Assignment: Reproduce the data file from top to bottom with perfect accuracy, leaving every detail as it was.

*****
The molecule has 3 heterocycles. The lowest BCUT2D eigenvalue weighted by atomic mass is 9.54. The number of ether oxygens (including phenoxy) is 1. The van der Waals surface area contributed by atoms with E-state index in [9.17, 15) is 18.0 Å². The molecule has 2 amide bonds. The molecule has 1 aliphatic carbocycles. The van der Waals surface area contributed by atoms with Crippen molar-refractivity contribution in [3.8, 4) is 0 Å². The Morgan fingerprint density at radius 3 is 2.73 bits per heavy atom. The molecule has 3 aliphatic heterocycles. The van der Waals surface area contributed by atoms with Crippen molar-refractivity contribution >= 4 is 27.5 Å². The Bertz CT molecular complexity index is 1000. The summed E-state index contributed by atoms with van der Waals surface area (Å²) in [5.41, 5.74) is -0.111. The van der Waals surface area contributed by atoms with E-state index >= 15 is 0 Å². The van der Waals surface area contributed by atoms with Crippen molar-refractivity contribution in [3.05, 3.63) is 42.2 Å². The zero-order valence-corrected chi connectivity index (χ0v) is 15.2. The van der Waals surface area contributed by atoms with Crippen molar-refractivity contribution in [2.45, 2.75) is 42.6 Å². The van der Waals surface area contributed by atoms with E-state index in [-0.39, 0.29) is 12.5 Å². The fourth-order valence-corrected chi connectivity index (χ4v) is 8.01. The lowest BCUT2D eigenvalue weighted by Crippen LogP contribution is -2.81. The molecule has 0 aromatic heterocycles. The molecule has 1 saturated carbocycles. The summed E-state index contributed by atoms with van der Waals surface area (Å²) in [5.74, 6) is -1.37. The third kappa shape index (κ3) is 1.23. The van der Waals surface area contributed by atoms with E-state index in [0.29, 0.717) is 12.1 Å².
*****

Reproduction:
The molecule has 3 heterocycles. The lowest BCUT2D eigenvalue weighted by atomic mass is 9.54. The number of ether oxygens (including phenoxy) is 1. The van der Waals surface area contributed by atoms with E-state index in [9.17, 15) is 18.0 Å². The molecule has 2 amide bonds. The molecule has 1 aliphatic carbocycles. The van der Waals surface area contributed by atoms with Crippen molar-refractivity contribution in [3.8, 4) is 0 Å². The Morgan fingerprint density at radius 3 is 2.73 bits per heavy atom. The molecule has 3 aliphatic heterocycles. The van der Waals surface area contributed by atoms with Crippen molar-refractivity contribution >= 4 is 27.5 Å². The Bertz CT molecular complexity index is 1000. The summed E-state index contributed by atoms with van der Waals surface area (Å²) in [5.41, 5.74) is -0.111. The van der Waals surface area contributed by atoms with E-state index >= 15 is 0 Å². The van der Waals surface area contributed by atoms with Crippen molar-refractivity contribution in [3.05, 3.63) is 42.2 Å². The zero-order valence-corrected chi connectivity index (χ0v) is 15.2. The van der Waals surface area contributed by atoms with Crippen molar-refractivity contribution in [2.45, 2.75) is 42.6 Å². The van der Waals surface area contributed by atoms with E-state index in [-0.39, 0.29) is 12.5 Å². The fourth-order valence-corrected chi connectivity index (χ4v) is 8.01. The lowest BCUT2D eigenvalue weighted by Crippen LogP contribution is -2.81. The molecule has 0 aromatic heterocycles. The molecule has 1 saturated carbocycles. The summed E-state index contributed by atoms with van der Waals surface area (Å²) in [5.74, 6) is -1.37. The third kappa shape index (κ3) is 1.23. The van der Waals surface area contributed by atoms with E-state index in [0.29, 0.717) is 12.1 Å².